“Flesh was the reason oil paint was invented,” de Kooning once remarked. Such was his passion for using that medium to portray the figure. The remark is one of the most widely-quoted statements by the artist, but it does not take into account the crucial role that drawing – and in particular sketches of the female figure – played in helping the artist to achieve the greatness of the better-known and instantly-recognizable “Woman” oil paintings. Art historian Diane Waldman described de Kooning’s Woman figure as “not portraits
of a particular subject, but emblems of the female form. They are demimondaine and matriarch rolled into one.” (D. Waldman, De Kooning: The Women: Works on Paper 1947-1954, New York, 1995, p. 2). By the early ‘50s, the artist had returned to figuration after a period during which he painted abstract canvases. He was achieving a new-found freedom during this time, a freedom that came to characterize his work throughout the 1950s, as he pursued an expanded range of strategies, using his extraordinary draftsmanship to test ideas and push forward a figurative language replete with a complex and nuanced vocabulary of abstract terms, so evident in this sketch, Untitled (Woman), from 1951.
The sketch, torn from a spiral-bound sketch pad, approximately the dimensions of an everyday sheet of printer paper, shows us de
Kooning’s exceptional ability to develop an image of a figure from a set of abstract pencil marks: ovals, parabolas, arcs, inverted Vs, angles, jots, perhaps erasures. The graphite marks are sometimes so light as to be only faintly discernible, while others were heavily inscribed, forming shadows or dark contours. It’s a drawing of a figure, certainly, but it’s also a document that demonstrates how the artist went about his work. “De Kooning’s forays into drawing often complemented the experiments he undertook in his painting…Beginning in the late 40s, his drawings took on many of the characteristics of his contemporaneous paintings. Often brutal, sometimes lyrical, his drawings are replete with the frenzied brushstrokes that characterize his canvases.” (D. Waldman, De Kooning: The Women: Works on Paper 1947-1954, New York, 1995, p. 4).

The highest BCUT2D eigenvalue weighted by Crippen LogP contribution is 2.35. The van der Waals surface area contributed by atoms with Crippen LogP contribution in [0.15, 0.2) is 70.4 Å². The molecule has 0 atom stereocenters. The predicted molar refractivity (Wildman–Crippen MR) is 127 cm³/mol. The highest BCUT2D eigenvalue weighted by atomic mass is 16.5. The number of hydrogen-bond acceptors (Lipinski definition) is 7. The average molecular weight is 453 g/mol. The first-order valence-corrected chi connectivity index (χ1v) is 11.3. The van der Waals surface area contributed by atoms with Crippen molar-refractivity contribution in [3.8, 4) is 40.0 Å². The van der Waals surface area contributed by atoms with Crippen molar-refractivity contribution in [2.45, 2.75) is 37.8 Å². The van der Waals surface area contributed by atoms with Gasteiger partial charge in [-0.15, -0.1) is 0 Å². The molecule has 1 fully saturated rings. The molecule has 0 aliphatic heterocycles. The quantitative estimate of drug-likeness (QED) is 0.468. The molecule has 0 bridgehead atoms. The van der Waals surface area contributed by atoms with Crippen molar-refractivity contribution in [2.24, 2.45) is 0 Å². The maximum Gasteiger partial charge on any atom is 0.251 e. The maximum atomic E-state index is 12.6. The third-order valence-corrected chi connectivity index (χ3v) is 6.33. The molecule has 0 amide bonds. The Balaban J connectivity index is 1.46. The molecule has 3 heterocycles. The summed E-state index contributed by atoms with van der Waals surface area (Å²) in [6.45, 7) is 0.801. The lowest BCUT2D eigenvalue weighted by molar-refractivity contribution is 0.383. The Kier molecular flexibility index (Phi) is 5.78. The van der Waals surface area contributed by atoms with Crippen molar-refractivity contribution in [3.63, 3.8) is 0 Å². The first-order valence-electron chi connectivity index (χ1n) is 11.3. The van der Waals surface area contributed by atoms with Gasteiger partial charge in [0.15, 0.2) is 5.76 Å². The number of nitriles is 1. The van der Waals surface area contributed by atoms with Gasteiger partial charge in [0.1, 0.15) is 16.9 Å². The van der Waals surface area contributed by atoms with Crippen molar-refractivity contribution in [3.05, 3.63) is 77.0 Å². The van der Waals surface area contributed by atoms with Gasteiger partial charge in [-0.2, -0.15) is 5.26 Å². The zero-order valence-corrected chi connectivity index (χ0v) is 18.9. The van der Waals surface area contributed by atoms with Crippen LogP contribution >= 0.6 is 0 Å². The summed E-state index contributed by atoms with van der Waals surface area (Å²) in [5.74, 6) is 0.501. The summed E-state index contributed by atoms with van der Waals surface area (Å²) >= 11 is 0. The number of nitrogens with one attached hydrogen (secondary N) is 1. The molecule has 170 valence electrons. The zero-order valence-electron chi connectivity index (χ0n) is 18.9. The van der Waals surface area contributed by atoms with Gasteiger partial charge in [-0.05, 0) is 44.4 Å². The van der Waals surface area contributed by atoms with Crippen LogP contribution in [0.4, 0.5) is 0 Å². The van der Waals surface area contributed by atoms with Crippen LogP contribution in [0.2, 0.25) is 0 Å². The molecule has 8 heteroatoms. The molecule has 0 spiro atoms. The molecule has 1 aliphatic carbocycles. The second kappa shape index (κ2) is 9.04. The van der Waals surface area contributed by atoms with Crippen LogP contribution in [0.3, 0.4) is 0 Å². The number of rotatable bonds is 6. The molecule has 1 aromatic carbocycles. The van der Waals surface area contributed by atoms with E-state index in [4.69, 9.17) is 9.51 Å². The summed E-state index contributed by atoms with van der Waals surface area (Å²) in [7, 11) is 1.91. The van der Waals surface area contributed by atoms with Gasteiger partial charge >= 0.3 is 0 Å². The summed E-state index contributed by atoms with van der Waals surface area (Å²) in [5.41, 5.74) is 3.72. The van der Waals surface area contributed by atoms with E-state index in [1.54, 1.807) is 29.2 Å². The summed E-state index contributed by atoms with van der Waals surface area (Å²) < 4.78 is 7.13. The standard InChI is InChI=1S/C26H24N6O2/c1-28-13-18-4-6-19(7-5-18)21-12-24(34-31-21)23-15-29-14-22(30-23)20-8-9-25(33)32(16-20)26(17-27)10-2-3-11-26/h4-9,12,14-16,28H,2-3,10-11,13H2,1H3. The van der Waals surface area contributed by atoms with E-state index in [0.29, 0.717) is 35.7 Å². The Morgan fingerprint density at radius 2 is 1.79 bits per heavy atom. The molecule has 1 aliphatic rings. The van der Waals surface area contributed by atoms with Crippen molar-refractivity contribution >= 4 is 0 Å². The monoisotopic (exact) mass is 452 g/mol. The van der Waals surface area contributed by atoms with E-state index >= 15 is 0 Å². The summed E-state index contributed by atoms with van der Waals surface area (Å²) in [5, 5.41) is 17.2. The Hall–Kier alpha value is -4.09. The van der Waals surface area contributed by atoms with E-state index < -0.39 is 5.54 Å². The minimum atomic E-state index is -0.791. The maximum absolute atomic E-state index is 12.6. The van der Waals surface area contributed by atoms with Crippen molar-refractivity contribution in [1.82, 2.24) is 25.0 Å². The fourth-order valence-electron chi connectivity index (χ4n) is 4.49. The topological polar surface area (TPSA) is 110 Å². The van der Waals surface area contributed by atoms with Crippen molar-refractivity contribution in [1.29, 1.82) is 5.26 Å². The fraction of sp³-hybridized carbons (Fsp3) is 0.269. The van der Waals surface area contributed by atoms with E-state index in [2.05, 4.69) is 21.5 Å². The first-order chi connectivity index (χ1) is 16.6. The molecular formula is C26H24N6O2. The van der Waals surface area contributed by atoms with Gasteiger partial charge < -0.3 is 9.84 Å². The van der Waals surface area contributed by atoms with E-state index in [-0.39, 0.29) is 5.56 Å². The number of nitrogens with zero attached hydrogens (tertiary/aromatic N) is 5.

In 1951, when the present drawing was made, de Kooning was in the midst of painting the canvas that would define his career, Woman I. But it was drawings, watercolors, collages and other works on paper that were the crucial testing ground for the ideas that would reach their fruition in that masterpiece. Curator Paul Cummings considered the artist’s early 1950s works on paper as
a turning point, a breakthrough toward nothing less than a “new graphic language,” “the artist’s sensate and conceptual response
to the figure.” He declared the sketches of this period to be “(a)mong the most complex of mid-twentieth-century drawings.” (P. Cummings, J. Merkert, and C. Stoullig, Willlem de Kooning: Drawings, Paintings, Sculpture, Munich and New York, 1984, pp. 17-18). For this reason, they are not only remarkable pieces within this particular artist’s career; they are remarkable accomplishments within the tradition of Modernism.